Analytics is the collection and analysis of data to provide the insight that can guide actions to increase organizational efficiency or programme effectiveness. The use of analytics at all stages of business activity and service delivery (tagged: analytics everywhere) allows leading government agencies to shift from the dashboard reporting of lagging indicators to autonomous business processes and business intelligence (BI) capabilities that help humans make better context-based decisions in real time.
In practice, smart machines are a diverse combination of digital technologies that do what we once thought only people could do. As capabilities evolve rapidly, it already includes autonomous vehicles, virtual assistants and smart advisors that interact intelligently with people and other machines. Government IT leaders must explore smart machines as enhancements to existing business practices, and possibly as foundations for new public services or ways of accomplishing business goals altogether.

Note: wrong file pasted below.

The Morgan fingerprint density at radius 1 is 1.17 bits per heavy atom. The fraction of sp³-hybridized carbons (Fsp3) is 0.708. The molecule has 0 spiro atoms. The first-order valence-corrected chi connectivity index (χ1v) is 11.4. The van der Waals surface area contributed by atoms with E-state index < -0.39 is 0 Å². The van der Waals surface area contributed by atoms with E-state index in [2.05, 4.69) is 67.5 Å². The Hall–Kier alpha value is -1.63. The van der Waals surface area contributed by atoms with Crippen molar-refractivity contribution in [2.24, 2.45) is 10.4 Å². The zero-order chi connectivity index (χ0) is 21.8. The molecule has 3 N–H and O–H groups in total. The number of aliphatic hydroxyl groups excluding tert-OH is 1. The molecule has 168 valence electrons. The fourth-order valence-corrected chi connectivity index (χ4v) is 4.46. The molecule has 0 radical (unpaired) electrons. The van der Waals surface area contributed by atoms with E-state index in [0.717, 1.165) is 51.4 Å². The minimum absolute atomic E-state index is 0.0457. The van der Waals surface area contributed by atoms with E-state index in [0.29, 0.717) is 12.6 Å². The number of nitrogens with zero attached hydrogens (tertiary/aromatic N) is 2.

Internet of Things
The IoT is the network of physical objects (fixed or mobile) that contains embedded technology to communicate, monitor, sense or interact with multiple environments. The IoT architecture operates in an ecosystem that includes things, communication, applications and data analysis, and is a critical enabler for digital business applications in all private-sector and public-sector industries. The business use cases and adoption rate by government agencies vary according to service domain or program mission. Government activities and business models can take advantage of the IoT; for example, pay-for-use or subscription-based taxation models, smart waste bin collection on city streets, smart traffic light system, and some of the likes
Digital Government Platforms